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Best kind of rejection.

Discussion in 'Band Management [BG]' started by xxfaux_punkxx, Apr 20, 2010.

  1. xxfaux_punkxx


    Mar 18, 2010
    So I had my second audition today. Didn't make it into the band because I wasn't expierenced enough, which is fine, but what was really good was that they liked my personality and want to keep jamming with me. Aside from that playing musicians FAAAR better then myself they were able to point out what I needed to work on to make it to the next step in my playing. So even though I didn't make it into the band I did (and still will since they want to jam with me again) get a lot from it.
  2. seanm

    seanm I'd kill for a Nobel Peace Prize! Supporting Member

    Feb 19, 2004
    Ottawa, Canada
    Nice! Sounds like they heard potential.
  3. NickRich


    Oct 13, 2008
    Quebec, Canada
    Bill Bruford was told the same thing before joining King Crimson (if I recall correctly).
  4. ^^^This^^^

    Plus, individuals experienced in playing in a band know that there's more involved than talent. Talent that might be lacking can be developed, especially in younger musicians. But attitude & personality mean a lot; they have to work with you (and you with them) in learning, rehearsing, possibly writing material. If they like what (who) they see, and are willing to work with you, kudos to them, and you have a great opportunity. Playing out, possibly recording is the goal, but honing your chops, your "look" and your image, within the band setting, is always great, even if they're taking the stage with someone else. It also might be possible that, although someone else impressed the rest of the band with his/her talent, other factors might create an opening for you, sometime in the future, to substitute, or even replace said member. So: GO FOR IT!!!
  5. Lurker79


    Jul 3, 2008
    Hayward, CA
    And your thread title is a good song title...
  6. Dark Horse

    Dark Horse Supporting Member

    Jul 31, 2008
    Austin, TX

    Best way to improve is to play with musicians that are better than you !

    Sounds like you have a GREAT attitude, and that will get you far in life...both in music, and in "life in general".
  7. HateyMcAmp

    HateyMcAmp Supporting Member

    Apr 13, 2006
    Denver, Colorado
  8. Here's probably the most famous rejection of all:

    "Sorry Mr. Epstein, guitar groups are on the way out..." ( or something to that effect) by Decca records.
  9. jakelly

    jakelly Supporting Member

    Nov 8, 2009


    I remember that one. That Decca dude could not have been described as visionary. Didn't some of the Beatles stuff come out on Decca however?

  10. Yeah. But by then it was too late. Back to opera and classical music??
  11. I just got passed over after an audition (guitar). But they kept me overtime about 20 minutes into the next candidate's slot, and asked me if I would be available to sub in the future.

    All auditions should be approached as learning and networking opportunities, and if you were truly prepared to do your best, they should never be a disappointment regardless of the outcome.
  12. xxfaux_punkxx


    Mar 18, 2010
    Their main concern was doing originals. If they were just going to be a cover band they would have let me stay on. However due to my lack of expierence (only been playing for a year) they didn't think I was ready to for originals.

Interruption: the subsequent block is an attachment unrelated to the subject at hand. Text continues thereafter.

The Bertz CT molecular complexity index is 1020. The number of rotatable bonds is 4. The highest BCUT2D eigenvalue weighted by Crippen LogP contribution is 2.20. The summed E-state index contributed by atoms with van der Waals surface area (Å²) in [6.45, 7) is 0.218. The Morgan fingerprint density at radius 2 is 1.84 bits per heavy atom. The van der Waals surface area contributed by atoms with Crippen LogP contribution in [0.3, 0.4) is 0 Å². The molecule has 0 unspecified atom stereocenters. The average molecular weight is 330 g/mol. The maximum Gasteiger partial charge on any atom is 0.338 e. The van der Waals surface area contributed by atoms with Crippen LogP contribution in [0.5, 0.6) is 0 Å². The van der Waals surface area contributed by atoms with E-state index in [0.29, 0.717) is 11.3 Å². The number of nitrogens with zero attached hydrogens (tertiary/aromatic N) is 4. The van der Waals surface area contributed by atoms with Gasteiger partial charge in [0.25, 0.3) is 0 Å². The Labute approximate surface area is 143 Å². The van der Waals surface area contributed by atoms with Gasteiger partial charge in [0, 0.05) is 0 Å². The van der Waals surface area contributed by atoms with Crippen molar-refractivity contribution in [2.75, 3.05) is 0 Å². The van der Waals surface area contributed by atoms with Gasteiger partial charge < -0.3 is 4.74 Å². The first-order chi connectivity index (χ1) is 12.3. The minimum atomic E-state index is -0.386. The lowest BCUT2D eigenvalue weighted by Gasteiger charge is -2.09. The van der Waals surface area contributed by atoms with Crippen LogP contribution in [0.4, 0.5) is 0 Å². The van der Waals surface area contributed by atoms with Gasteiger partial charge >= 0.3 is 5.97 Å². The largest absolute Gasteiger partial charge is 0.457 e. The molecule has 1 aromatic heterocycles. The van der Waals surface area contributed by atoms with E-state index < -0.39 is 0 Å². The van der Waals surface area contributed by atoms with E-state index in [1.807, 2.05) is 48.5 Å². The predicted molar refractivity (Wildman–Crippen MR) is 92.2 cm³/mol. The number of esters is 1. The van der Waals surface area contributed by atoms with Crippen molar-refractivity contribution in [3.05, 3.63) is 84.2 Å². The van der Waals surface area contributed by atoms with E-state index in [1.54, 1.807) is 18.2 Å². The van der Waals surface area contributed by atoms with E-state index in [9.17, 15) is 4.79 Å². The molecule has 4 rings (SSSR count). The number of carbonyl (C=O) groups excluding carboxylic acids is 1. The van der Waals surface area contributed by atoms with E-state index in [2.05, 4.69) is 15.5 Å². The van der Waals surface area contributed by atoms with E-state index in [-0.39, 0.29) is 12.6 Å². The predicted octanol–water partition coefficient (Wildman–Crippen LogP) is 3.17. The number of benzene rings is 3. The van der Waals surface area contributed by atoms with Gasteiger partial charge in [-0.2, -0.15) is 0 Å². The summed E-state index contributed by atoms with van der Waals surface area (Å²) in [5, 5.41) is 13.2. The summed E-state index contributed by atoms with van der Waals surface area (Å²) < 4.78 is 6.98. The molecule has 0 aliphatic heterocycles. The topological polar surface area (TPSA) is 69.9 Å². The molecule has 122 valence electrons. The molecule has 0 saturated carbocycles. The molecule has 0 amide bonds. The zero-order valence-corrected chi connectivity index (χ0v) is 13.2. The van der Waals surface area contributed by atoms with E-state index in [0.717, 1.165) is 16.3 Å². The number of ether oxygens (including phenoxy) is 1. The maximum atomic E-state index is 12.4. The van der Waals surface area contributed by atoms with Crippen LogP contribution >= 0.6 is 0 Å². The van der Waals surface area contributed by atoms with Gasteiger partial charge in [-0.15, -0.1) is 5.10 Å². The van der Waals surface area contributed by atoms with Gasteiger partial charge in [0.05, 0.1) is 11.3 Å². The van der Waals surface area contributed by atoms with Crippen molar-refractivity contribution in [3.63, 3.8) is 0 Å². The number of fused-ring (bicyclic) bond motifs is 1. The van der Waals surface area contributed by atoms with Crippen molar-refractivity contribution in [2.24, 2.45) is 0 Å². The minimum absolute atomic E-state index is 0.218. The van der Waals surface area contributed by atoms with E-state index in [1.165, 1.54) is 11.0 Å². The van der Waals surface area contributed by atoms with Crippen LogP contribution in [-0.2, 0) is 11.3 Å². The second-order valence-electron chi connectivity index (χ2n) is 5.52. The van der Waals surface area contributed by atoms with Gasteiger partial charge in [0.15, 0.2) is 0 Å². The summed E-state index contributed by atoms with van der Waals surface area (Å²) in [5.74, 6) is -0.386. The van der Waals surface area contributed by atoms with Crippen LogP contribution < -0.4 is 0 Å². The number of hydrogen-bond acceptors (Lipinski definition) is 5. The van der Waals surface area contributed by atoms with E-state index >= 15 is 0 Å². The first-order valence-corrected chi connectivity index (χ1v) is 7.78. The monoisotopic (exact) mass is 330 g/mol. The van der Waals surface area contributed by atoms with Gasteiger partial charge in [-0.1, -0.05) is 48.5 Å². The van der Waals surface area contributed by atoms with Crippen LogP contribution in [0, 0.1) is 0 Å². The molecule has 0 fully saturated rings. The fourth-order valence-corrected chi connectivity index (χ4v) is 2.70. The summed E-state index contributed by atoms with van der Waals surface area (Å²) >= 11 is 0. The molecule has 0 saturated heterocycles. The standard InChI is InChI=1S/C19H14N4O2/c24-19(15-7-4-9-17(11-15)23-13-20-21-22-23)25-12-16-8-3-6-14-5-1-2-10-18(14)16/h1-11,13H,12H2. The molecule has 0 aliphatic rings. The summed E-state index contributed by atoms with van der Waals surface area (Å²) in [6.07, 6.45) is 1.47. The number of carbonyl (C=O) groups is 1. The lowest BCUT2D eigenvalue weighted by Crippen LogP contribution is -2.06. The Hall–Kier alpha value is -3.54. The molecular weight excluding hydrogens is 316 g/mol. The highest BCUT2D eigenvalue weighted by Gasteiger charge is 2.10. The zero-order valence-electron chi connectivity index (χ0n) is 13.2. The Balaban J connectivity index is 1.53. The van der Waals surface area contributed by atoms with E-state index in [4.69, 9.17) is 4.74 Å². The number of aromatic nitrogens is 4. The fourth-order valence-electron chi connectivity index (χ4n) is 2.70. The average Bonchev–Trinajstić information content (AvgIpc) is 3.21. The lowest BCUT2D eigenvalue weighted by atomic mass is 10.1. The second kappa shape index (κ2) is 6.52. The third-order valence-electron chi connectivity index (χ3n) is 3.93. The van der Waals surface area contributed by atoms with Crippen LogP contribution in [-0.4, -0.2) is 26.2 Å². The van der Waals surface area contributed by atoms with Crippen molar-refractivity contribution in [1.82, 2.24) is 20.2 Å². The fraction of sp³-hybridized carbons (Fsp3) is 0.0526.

13. EricF

    EricF Habitual User

    Sep 26, 2005
    Pasadena, CA
    Props to them for treating you decently, and giving you some positive feedback on how to improve, even though you weren't right for their band. That's classy. It would be good form on your part to send them an email thanking them for their time and feebback. Keeping in contact with good players might prove to be very beneficial as your own skills improve.
  14. xxfaux_punkxx


    Mar 18, 2010
    oh I've already told them I'm always available to be a rodie(sp) if they ever need it and i still intend to Jam with them when I can.
  15. Thor

    Thor Gold Supporting Member In Memoriam

    I would have said I am available in the future. I would have
    left the roadie offer out, you will have enough gear hauling
    to do on your own in the future, no need to volunteer to do
    theirs for free.
  16. xxfaux_punkxx


    Mar 18, 2010
    lol I only have my bass and my 15 watt practice amp. No real heavy gear worth hauling. Plus when you work in the band you get into shows for free which will ultimatly lead to meeting more musicians/bands around the area.

    I worked security for a couple shows back in Texas. Free backstage passes, VIP entry, and drinks on occasion.
  17. possibly your lack of gig ready gear influenced the decision to go with another guy......buy some good tools for your trade.....
  18. ExaltBass

    ExaltBass Gold Supporting Member

    Sep 28, 2006
    Twin Cities, MN
    My thoughts also, but it's great that they spent some time with you and gave you some props!
  19. xxfaux_punkxx


    Mar 18, 2010
    Actually they had a pro PA system and a ready Bass Amp so having my own gear wasn't an issue, although I do need to get some gig ready gear for future refference.
  20. Bongolation


    Nov 9, 2001
    No Bogus Endorsements
    I'll go with that.

    I also think it's a good estimate of the situation. If he keeps working with these guys, he'll eventually get a solid band out of it in some way.

    It's all about personal relationships.

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